Thousands gather in LA for Israeli solidarity rally

Pro-Israel supporters press close together at the June 6, 2010 rally.
Pro-Israel supporters press close together at the June 6, 2010 rally. C. J. Dablo/KPCC

More than 1,000 supporters of the state of Israel gathered at the office of the Israeli Consulate in Los Angeles today to show solidarity a week after a deadly encounter between Israeli commandos and an aid flotilla that defied a naval blockade of Gaza.

Police estimated the crowd at 1,200, while organizers said 3,000 supporters showed up for the rally on Wilshire Boulevard in front of the Consulate, just east of Beverly Hills.

Draped in Israeli flags, young teenage girls danced in tight huddles along the streets while others waved large blue and white flags to show their support of Israel. A man blew into a shofar horn, a traditional instrument used in religious ceremonies. Others sounded off modern bull horns over the cheering crowd.

Gov. Arnold Schwarzenegger attended the rally and spoke by phone to Noam Shalit, father of kidnapped Israeli soldier Gilad Shalit, who has been held for four years by the Palestinian group Hamas in Gaza.

Rabbi Marvin Hier of the Simon Wiesenthal Center said the incident in the Mediterranean Sea should be put in perspective.

"From some of the media you get the impression that the entire Arab-Israeli conflict is about a flotilla,'' he said.

The peaceful crowd, largely devoid of any counter-protesters, expressed solidarity with the state of Israel.

'God. . . made a promise to Israel. He has promised them a portion of land that is even bigger than what we occupy today," RuthAnne Tarletz said.

Tarletz, a 63-year-old woman from Pasadena, said it is very important that people investigate both sides of the Palestinian-Israeli conflict and not "blindly accept what is said."

Ilyse Loven, of Carlsbad, also said the media has unfairly characterized Israel as the instigators in the incident. She said that the intentions of the aid organization should be questioned.

"Israel does what Israel has to do and we get put down by the world," Loven said.

Academy Award-winning actor Jon Voight and Rep. Michele Bachmann, R-Minn., a favorite of the Tea Party, were also at the rally, along with Republican gubernatorial candidate Steve Poizner, Republican Senate hopeful Chuck DeVore, and Rep. Brad Sherman, D-Sherman Oaks.

Judea Pearl, father of journalist Daniel Pearl, who was kidnapped and murdered by militants in Pakistan in 2002, also spoke at the rally.

Consul General Jacob Dayan said the rally was meant to show support for the Jewish state.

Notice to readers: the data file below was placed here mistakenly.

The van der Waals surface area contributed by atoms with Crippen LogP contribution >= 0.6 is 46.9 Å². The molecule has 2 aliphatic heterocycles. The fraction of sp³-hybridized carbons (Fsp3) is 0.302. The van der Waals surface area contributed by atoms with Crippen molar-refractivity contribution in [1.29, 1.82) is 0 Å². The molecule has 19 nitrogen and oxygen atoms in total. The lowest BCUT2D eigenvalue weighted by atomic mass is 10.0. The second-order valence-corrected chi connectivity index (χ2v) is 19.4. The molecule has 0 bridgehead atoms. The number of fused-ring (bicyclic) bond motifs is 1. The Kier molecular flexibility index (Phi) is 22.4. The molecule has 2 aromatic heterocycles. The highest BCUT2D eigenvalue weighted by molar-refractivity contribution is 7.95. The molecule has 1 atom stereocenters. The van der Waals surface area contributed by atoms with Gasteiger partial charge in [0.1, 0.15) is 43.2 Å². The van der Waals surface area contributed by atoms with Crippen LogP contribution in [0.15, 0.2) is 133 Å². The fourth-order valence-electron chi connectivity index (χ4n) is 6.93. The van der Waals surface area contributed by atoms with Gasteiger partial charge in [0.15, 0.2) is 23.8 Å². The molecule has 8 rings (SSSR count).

"We have gathered here today from all over. Democrats, Republicans, Jews, Christians, Latinos, Armenians, from the Russian community tot he French community to the Iranian community ... to say to Israel that we support you. We are behind you. We are proud of your wonderful and brave soldiers.''

"Wake up nations of the free world. The IHH is a terrorist organization," Dayan said of the pro-Palestinian group from Turkey. "To the defendants of the terrorists we say: This time Israel will not be a scapegoat."

Supporters of the Palestinians sent a flotilla with humanitarian aid to Gaza, which was intercepted Monday by Israel Defense Forces enforcing a naval blockade to stop militants in Gaza from getting missiles from Iran and other armaments.

When commandos boarded one of the ships, the Mavi Marmara, they were attacked by some of the protesters and opened fire, killing nine people, sparking outrage around the world and straining relations between Israel and Turkey.

Many of the rally attendees expressed certainty that the pro-Palestinian ships that were intercepted by naval command were not merely carrying supplies for humanitarian aid.

"It was a set up. It was a propaganda," Avi Tirosh, a 58-year-old resident of Playa del Rey said of last week's incident. "They were ready to have a confrontation," the former Israeli army officer said of the activists on board the Mavi Marmara.

Other Christian groups also attended to support the rally, carrying signs that said "Christians Support Israel."

"Even though we are friends, we don't have to agree with everything that happened," said 26-year-old Tandre Williams, a representative from the church, Tabernaculo Biblico Bautisto Amigos de Israel.

"But we feel that the people that are trying to come over are trying to bring attention to what's happening betwen Israel and the Gaza strip," he said. The Los Angeles resident believed that the pro-Palestinian flotilla was meant to provoke attention.

Israeli Prime Minister Benjamin Netanyahu, who was in Canada, canceled a visit with President Barack Obama and headed back to Israel to deal with the crisis.

Saturday it was reported that another freighter trying to run the blockade was again boarded by Israeli commandos and taken to Israel, but no one was injured.

Israel issued a statement expressing regret for the loss of life in the earlier incident, but blaming the violence on the organizers of the flotilla.

"Israel regrets all loss of human life and injuries which came as result of the unfortunate events aboard the vessel Mavi Marmara on Monday, May 31,'' the statement read.

"The responsibility for the consequences of this politically motivated publicity stunt aimed at capturing the attention of the international media, rests on the organizers of the flotilla, which included elements with links to Hamas -- a murderous terrorist organization which smuggles arms aimed at killing Israeli citizens,'' the statement continued.

KPCC wire services contributed to this report.

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